Infectious Disease

Electronic nudges about potential heart benefits of flu vaccine boosted uptake

March 05, 2023

3 min read

Source/Disclosures

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sources:

Johansen ND, et al. Late Breaking Clinical Trials III. Presented at: American College of Cardiology Scientific Session; March 4-6, 2023; New Orleans (hybrid meeting).

Disclosures:
The NUDGE-FLU trial was funded by Sanofi. Johansen reports no relevant financial disclosures. Biering-Sørensen reports serving as a member of the Amgen-funded GALACTIC-HF trial and the Boston Scientific-funded LUX-Dx TRENDS trial; serving on advisory boards for Amgen, GlaxoSmithKline and Sanofi; receiving speaker honoraria from Bayer, GlaxoSmithKline, Novartis and Sanofi; and receiving research grants from GE Healthcare and Sanofi.

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NEW ORLEANS — Electronic nudges and reminders highlighting the potential CV benefits of influenza vaccination led to a modest uptake in vaccination rates among older adults in Denmark, according to results of the NUDGE-FLU trial.

“Influenza vaccination rates remain suboptimal despite known effectiveness against influenza infection and related complications including cardiovascular events. Prior reports indicate vaccine uptake is reported to be 50% to 70% in CVD groups,” Niklas Dyrby Johansen, MD, with Herlev and Gentofte Hospital in Copenhagen, Denmark, said during a late-breaking clinical trial presentation at the American College of Cardiology Scientific Session.

Source: Adobe Stock

Electronic nudges and reminders highlighting the potential CV benefits of influenza vaccination led to a modest uptake in vaccination rates among older adults in Denmark.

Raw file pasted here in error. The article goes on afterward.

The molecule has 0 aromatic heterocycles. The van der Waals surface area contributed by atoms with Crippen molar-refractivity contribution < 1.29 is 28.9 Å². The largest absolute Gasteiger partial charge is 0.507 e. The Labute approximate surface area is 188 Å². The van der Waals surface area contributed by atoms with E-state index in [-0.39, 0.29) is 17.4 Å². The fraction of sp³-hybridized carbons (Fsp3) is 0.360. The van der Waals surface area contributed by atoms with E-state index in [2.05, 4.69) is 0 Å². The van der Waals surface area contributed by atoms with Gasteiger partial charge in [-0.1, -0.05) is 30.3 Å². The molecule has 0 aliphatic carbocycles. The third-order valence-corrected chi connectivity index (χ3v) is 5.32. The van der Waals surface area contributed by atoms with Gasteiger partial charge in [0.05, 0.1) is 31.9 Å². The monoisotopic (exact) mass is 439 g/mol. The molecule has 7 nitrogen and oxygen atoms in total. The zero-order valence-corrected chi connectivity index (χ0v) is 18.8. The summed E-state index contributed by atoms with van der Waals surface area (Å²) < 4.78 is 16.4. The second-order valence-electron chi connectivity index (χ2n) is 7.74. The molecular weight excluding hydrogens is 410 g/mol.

Image: Adobe Stock

The researchers looked at whether behavioral nudging would be a viable strategy to boost vaccination update on a population level. More than 964,000 individuals aged 65 years and older (mean age, 74 years; 51% women) in Denmark were randomly assigned to one of nine electronic letters or usual care, which was standard annual correspondence about influenza vaccination from the Danish Health Authority. Communications were delivered before the 2022-2023 influenza season via the country’s governmental electronic letter system.

The electronic letters featured different messages, ranging from a basic letter without name personalization to one highlighting the potential CV benefits of the influenza vaccine such as protection against MI, HF and other CVDs to a recommendation from a leading health authority to a loss-framing note emphasizing that low uptake places individuals and their loved ones at risk.

The results were simultaneously published in The Lancet.

Some nudges increased vaccine rates

Subsequent influenza vaccine uptake was higher in two groups: those who received the electronic letter highlighting the potential CV benefits (81% vs. 80.12%; P < .0001) and those who received a reminder letter 2 weeks after the first (80.85% vs .80.12%;P=.0006).

“The repeated letter strategy with an additional reminder letter 14 days later significantly increased the influenza vaccination rate by 0.73% [and] also the cardiovascular gain letter informing on the potential cardiovascular benefits of vaccination also significantly increased influenza vaccination rates by 0.89%,” Johansen said.